The Low Frequency In Stereo
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The Low Frequency In Stereo

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Low Frequency in Stereo - Futuro

9/10

This record rocks. Honestly, I could stop right there and you would know all you need to about The Low Frequency in Stereo, but I suppose it's worth going into detail as to just how this record rocks. And when I say "rocks," I mean "your socks off." Pants, too.

Imagine if you will Thurston Moore (of Sonic Youth fame). Now pretend that he formed a supergroup with members of Yo La Tengo and Stereolab. Now take that a step further and pretend that said supergroup smoked up, listened to whatever random handful of LPs they could find (including Canterbury-scene prog leaders Egg and perhaps a psych great like Can), and then created a sort of musical bastard god-child out of that unseemly brew. You are now prepared for Futuro.

The first thing you hear when "Turnpike", the opening track, starts is the now nearly classic late-eighties/early-nineties distorted guitar sound riffing through a slowly modulating wah-wah pedal. It may be one of the best openings for a record since digital became the dominant format - instantly engaging and just heavy enough to have attitude without being abrasive. From there, the band launch into a psychedelia-inspired instrumental complete with a Fender Rhodes (or something that sounds like one) keying a light, proggy melody. It's very difficult to listen to this and not be happy, especially with the upbeat, almost dance style drums holding down the beat.

The third track, "Geordie La Forge" plays like Television's greatest hits, with both male and female vocals and the same relaxed yet upbeat feel coming from the thin, treble-driven guitars. "Mt. Pinatubo," the next track, changes direction completely, emphasising instead heavy reverb and feedback, and a darker, more psychedelic sound, nixing the vocals almost completely and creating a trance-inducing groove.

Though some of the songs sound decidedly poppy, the prevailing mood of this record justifies the repeated use of psychedelic references. There is a carefree heaviness, a lighthearted rebellious quality to Futuro that makes it definitely feel like the heir to the throne of instrumental krautrock a la Amon Düül II. At the same time, I can't help but think of Sonic Youth, a band which possesses such similar qualities despite having an altogether different sound. It's an odd comparison, and yet it works remarkably well.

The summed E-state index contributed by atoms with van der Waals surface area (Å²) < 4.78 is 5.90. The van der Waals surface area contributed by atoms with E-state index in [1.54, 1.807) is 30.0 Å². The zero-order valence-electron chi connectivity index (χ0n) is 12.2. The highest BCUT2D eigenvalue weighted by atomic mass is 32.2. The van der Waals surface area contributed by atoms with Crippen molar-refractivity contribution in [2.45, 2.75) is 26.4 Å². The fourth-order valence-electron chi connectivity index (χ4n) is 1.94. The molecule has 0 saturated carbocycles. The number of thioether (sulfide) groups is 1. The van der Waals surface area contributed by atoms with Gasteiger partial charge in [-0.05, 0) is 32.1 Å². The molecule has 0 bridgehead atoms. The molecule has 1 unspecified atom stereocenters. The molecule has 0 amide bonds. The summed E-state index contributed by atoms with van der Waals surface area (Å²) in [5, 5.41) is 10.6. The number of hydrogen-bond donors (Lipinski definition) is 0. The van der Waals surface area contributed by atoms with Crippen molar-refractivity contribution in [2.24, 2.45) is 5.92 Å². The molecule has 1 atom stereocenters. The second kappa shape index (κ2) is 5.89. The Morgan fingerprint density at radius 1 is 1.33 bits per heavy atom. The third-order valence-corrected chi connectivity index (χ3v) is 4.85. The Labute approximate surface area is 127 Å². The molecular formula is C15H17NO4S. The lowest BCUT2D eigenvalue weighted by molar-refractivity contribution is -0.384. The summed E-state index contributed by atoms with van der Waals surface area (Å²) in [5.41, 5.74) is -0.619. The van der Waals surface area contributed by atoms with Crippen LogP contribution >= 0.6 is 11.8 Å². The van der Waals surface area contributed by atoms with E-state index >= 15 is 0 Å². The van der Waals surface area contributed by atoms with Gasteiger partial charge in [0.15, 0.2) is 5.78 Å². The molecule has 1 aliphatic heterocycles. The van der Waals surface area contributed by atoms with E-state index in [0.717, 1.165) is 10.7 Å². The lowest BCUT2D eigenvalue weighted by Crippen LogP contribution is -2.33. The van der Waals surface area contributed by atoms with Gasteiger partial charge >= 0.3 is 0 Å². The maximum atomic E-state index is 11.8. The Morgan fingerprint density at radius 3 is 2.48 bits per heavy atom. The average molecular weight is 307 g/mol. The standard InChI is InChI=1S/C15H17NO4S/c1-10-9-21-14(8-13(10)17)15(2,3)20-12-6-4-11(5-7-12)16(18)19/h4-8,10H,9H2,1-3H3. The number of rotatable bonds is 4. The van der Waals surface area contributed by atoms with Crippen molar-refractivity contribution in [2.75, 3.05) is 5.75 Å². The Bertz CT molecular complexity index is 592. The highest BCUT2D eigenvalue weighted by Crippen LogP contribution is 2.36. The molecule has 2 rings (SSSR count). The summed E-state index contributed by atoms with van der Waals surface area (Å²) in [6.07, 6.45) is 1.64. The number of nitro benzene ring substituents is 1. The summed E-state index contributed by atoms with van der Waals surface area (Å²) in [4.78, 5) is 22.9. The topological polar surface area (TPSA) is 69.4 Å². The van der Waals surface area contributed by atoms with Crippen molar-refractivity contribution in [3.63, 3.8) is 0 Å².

Over the course of eight tracks, TLFIS manage to create a record on which every single song is not just good, but awesome. They aren't just songs you don't want to skip, but songs you actively want to listen to, and to make a a record so thoroughly desirable is an achievement that few artists can claim to have achieved. The drum parts are fairly simple, yet they seem to convey so much; so too, do the guitars and keyboards, droning or popping as they will. There's no easy way to nail down quite what makes Futuro so good, but there's definitely something there, and perhaps the fact that that element can't be identified that makes this record what it is - an album that is in contention to be one of the best rock records of the year. I don't care that I've listened to it three times since this afternoon, I want more, and that, ultimately, is the sign of a great record.

-Lee Stablein - the silent ballet


Discography

* 2002 “The Low Frequency in Stereo" – REC 90, Cargo Records

* 2004 “Travelling Ants who Got Eaten by Moskus” – REC 90, Cargo Records

* 2005 “Astro Kopp EP"– REC 90

* 2006 "The Last Temptation Of... The Low Frequency in Stereo" – REC 90, Cargo Records

* 2007 21/Jimmy Legs double a-side 7" - Gigantic Music, USA 2007

* 2009 "Futuro" - Rune Grammofon, Forced Exposure, Cargo Records

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Bio

Started up as a Lo-Fi/Post Rock outfit in 2002 in Norway. The new album sounds like: From the Eastern-tinged pop flirt of ”Startruck” to the near 10 minute cosmic groove-trip that is ”Solar System”, the new album "futuro" from this excellent group finds them on top form and taking a big leap from their previous, Norwegian Grammy nominated, album. A sharper and more focused effort without a weak track in sight, ”Futuro” is both industrial and rough as well as polished and streamlined. There are nods to fellow Norwegians 120 Days as well as Stereolab, Can, Doors, Joy Divison and even B 52´s, but first of all this is a group that have perfected their own sound from album to album and through periods of extensive touring.